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I've heard this word used in response to expressions of gratitude - a type of You're welcome, so to speak. So here comes the questions:

  • What does it really mean?
  • What type of word is it? A verb? Noun?
  • Where did it originate? (i.e. why do people use it)
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    Bear in mind that there are many synonyms for this word. I hear a lot of de nada or por nada instead of disponha where I live. In a certain region in Southern Brazil people say merece – gmauch Aug 19 '15 at 20:55
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What does it really mean?

It's a synonym of "you're welcome", in English.

What type of word is it? A verb? Noun?

It's a verb. In this case, at the 3rd person singular of subjunctive present, imperative form.

Where did it originate? (i.e. why do people use it)

It's a contraction of the phrase "disponha de minha ajuda sempre que desejar" (You can count on my help whenever you want).

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    Or it may mean "Suit yourself". Also, it may mean "place" (E.g.: "Disponha os itens por ordem"). Without a context, it has too many meanings. – Ismael Miguel Aug 20 '15 at 1:00
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    Well, I answered based on the context of gratitude. I think it is the OP main concern in the question. – Cigano Morrison Mendez Aug 20 '15 at 1:16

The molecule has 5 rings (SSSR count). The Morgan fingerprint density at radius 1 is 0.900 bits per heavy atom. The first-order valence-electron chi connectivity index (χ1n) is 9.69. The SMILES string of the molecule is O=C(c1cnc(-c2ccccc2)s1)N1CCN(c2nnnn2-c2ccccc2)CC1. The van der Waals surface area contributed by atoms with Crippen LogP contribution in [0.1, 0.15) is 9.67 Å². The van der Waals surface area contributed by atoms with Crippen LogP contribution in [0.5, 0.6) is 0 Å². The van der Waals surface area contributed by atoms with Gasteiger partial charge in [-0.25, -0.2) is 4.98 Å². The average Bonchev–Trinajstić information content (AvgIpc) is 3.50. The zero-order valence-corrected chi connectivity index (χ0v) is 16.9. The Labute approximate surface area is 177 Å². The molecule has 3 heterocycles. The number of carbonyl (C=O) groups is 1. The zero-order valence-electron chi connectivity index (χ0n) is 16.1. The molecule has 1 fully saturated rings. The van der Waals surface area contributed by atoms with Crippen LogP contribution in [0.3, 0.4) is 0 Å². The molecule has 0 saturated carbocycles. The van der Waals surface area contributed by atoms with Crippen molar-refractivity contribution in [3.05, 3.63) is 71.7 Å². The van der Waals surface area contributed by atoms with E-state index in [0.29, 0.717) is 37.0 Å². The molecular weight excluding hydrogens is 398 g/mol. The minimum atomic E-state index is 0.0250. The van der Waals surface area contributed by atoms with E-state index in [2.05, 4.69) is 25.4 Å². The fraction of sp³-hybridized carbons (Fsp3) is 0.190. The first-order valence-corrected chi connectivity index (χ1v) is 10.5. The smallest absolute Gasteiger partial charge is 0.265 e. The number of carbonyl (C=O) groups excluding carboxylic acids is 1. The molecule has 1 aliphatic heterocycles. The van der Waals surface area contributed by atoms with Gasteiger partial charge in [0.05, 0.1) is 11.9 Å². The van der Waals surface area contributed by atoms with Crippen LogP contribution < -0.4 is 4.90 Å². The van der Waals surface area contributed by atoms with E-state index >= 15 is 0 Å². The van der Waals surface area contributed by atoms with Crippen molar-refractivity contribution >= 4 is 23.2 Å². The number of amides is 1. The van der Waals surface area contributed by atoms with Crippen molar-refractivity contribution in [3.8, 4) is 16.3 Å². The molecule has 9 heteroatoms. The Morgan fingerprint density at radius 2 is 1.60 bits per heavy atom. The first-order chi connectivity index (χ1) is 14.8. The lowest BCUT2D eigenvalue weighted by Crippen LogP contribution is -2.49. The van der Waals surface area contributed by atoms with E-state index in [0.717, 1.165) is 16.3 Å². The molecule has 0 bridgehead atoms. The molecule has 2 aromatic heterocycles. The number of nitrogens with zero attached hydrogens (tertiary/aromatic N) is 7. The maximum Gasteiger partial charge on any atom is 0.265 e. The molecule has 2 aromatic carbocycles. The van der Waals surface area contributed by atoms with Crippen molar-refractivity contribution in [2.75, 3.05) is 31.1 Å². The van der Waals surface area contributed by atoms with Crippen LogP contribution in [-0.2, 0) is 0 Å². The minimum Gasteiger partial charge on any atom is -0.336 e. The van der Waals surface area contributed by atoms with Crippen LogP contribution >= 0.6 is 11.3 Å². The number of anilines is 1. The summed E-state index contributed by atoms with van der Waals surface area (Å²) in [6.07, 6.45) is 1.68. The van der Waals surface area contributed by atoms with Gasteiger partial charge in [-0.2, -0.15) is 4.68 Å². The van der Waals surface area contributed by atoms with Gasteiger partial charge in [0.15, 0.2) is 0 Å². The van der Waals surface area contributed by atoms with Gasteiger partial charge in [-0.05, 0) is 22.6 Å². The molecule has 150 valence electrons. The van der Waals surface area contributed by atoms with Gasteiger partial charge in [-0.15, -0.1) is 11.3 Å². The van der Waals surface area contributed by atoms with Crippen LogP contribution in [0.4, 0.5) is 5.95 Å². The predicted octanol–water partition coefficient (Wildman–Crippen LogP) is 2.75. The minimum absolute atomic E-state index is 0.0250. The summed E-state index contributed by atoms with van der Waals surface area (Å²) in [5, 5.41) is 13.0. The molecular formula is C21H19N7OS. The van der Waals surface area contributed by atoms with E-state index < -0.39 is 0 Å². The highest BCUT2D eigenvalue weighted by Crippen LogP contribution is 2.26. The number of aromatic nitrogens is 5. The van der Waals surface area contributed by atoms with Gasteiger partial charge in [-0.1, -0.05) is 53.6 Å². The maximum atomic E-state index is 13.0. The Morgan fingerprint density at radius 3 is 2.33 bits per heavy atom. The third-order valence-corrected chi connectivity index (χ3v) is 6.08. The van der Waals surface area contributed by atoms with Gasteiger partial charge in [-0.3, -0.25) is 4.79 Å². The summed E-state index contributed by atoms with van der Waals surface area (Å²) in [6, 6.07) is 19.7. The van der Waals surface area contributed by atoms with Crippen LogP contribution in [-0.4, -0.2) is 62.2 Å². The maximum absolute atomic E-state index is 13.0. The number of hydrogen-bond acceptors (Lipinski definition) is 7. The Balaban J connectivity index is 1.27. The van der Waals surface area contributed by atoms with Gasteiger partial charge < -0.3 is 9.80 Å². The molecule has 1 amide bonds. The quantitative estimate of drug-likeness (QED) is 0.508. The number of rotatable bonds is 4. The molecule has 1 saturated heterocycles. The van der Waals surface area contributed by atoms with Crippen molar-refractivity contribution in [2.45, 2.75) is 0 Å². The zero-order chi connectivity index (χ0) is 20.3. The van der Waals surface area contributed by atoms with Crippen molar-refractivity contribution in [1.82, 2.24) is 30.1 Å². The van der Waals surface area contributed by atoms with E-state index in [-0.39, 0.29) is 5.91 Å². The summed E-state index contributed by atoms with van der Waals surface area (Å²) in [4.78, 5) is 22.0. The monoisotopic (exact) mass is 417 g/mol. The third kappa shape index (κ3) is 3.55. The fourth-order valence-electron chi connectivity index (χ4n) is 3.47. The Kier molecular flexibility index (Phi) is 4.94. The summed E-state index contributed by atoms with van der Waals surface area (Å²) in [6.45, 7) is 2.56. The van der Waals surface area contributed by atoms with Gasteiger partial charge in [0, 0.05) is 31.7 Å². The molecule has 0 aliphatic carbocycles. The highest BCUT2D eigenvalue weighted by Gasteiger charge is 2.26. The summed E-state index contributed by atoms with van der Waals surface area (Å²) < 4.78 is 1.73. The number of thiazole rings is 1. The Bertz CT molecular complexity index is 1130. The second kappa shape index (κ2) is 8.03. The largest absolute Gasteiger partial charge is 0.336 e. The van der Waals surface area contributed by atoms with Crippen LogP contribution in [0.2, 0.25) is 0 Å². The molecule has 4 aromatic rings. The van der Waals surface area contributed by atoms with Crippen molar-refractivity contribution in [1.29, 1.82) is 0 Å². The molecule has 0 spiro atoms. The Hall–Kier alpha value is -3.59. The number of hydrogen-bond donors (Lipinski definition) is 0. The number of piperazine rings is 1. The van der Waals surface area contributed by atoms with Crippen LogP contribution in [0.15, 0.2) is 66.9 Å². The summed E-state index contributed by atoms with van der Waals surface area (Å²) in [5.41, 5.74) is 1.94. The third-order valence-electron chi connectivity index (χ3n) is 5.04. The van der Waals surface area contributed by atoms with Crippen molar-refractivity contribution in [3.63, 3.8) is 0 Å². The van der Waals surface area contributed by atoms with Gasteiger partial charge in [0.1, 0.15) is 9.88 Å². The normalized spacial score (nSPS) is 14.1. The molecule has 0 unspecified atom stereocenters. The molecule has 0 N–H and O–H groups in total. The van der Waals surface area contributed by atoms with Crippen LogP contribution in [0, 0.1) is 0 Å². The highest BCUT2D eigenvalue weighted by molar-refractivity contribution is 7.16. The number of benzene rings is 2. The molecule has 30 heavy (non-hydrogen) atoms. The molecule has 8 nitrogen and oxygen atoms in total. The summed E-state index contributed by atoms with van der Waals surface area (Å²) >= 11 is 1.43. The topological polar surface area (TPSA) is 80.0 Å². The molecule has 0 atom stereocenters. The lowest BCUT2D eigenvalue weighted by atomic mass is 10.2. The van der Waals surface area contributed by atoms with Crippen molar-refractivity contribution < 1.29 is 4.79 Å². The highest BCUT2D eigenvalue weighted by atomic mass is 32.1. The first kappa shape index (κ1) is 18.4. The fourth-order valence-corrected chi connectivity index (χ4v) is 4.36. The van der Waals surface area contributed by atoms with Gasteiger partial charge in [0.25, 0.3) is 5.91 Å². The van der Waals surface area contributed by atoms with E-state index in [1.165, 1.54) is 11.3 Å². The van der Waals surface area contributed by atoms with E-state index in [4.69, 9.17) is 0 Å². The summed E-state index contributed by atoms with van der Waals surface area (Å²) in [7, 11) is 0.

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    That's just pure speculation, as the whole answer is. The question is asking speculative answers as well. English is strongly based on context. Without a context, it's a word with a thousand meanings. – Ismael Miguel Aug 20 '15 at 1:18
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    It may help to know that Cigano's "disponha de minha ajuda" translates literally as "have my help at your disposal" or, less literally, "I am at your disposal." Dispor de, at least in this context, means to be at one's disposal, NOT to dispose of. – Jacinto Aug 20 '15 at 17:21
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I'm Brazilian and see all answers here as correct. But, although the word 'disponha' has, indeed, many meanings, it's far more used as a reply to a 'Thanks' sentence and the meaning of it in this context is exactly this:

It is a contraction of 'disponha de minha ajuda sempre que precisar' (You can count on me whenever you need) as this answer points out.

The word 'disponha' on this sentence can be exchanged by 'Faça uso de minha ajuda sempre que precisar' (something like, 'Make use of my help whenever you need'), but we never say it in any long form, it is always (and only) disponha.

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